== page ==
Dirk Pogrzeba (Neversleep) says:
What I really love about Berlin is its openness of culture
Sound design has to support a musical idea
An arpeggio is a repeating melodic line which builds up an energetic flow
Now I own everything I need for any kind of sound design
Neversleep is the solo project of Dirk Pogrzeba, a Berlin based musician with a huge modular arsenal to play with. Here is his interview for ‘The Electronic Corner’.
Sir Joe: Your music is influenced by early 80s analog synths bands, by your own admission.
Which bands or artists would you name as your main source of inspiration?
SJ: In your social posts you often mention the Berlin Modular Society, and I know you are going to a meeting with them after this interview, so of course now I’m curious.
What is the main purpose of this entity and how can you become a member?
Neversleep: I’ve been making electronic music since 2002, after a period where I was playing in alternative pop-rock bands.
I started my modular journey in 2019, and from the beginning I’ve been looking for ways to perform live and reach out to like-minded people.
Berlin is the ideal place for an electronic modular musician. First of all, you have this big store, ‘Schneidersladen’, which is one of the major stores in the world, for modules. Then you have the ‘Superbooth’, a yearly trade fair focused on modules, so there’s a lot going on.
But when I started my modular journey, I didn’t know anybody and I thought: “I want to reach out to people, I want to do collaborations”, because I had very good experiences with collaborations.
One day, I found the guys who were running the Berlin Modular Society. It was during corona virus, so they were only doing live streams.
I asked them how I could perform in their live stream and they said: “No problem, you’re on the list for next time”. These guys are super lovely and really open minded, so it was pretty easy and nice to get to know them and learn more about what they do.
The Berlin Modular Society is currently a group of six people who organize live electro modular performances in clubs, and we do it on a monthly basis. Today, we are having our 37th live performance.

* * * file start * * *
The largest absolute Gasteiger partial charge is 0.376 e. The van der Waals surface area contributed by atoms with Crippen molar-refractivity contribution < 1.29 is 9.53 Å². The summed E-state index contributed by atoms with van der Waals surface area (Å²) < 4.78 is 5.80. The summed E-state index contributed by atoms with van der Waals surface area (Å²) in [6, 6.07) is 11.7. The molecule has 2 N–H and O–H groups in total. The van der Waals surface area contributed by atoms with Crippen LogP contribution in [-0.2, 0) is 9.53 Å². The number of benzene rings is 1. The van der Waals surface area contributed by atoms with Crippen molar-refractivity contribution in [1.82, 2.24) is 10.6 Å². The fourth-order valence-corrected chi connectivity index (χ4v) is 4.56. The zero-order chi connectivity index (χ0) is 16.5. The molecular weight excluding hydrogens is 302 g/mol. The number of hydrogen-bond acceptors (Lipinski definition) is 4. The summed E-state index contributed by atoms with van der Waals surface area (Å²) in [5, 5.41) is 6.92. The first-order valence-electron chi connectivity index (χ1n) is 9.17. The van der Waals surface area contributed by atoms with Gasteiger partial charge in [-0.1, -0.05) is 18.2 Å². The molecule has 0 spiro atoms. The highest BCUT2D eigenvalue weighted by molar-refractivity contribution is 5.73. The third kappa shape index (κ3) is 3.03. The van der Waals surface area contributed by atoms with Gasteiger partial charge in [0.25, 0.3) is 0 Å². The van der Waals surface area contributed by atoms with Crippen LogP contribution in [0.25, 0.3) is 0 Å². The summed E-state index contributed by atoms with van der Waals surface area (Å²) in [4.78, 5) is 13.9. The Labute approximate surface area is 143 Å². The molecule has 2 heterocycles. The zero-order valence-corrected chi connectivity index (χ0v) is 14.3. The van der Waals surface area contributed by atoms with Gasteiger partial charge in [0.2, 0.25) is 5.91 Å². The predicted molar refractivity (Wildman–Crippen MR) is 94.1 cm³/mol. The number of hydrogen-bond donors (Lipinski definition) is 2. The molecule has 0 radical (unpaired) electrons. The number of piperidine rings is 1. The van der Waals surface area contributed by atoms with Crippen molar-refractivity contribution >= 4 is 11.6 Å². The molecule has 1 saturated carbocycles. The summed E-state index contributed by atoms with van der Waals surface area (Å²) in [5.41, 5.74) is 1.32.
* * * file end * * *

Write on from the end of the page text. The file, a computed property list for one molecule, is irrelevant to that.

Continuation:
How do you get into that group? In my case, I first played a couple of concerts for them, so I entered in their outer circle of playing artists.
Since in my day job I do a lot of agile coaching and project management, one day I asked the guys if I could help them with the management and organization of the circle, they gladly accepted my offer and so, since last October, I’ve been part of the organization committee, so to speak.
I really love to contact other artists, organize events and meet other modular musicians.
We are in Instagram under Berlin Modular Society, and we have a website, Berlinmodularsociety.com
If any modular artist in or out of Berlin is interested to deal with us, we have a submission form, so they just have to drop us an email.
SJ: Cool! Now, we’ve just learned that living in Berlin makes your life easier in terms of of facilities, acquiring gears and stuff like that, but what about inspiration?
Does living in Berlin help you also with that, or not really?
Neversleep: Yes it does, absolutely. Everything is very close and the community is quite small, so everybody knows everybody. In fact, I expect to meet a lot of known people today at the event.
What I really love about Berlin, though, because it feels liberating for my music, is its openness of culture.
Here, it’s really very easy to blend genres, you don’t feel forced to do one specific thing.
In other places, when you get away a bit from the cliche, people look at you and say: “What are you doing? You’re not following the rules”. But in Berlin, people just don’t care, or they are even more interested, when you bring in a special twist.
I’m not so much involved with the electronic communities of other cities, but I heard that probably this openness is a Berlin specific thing.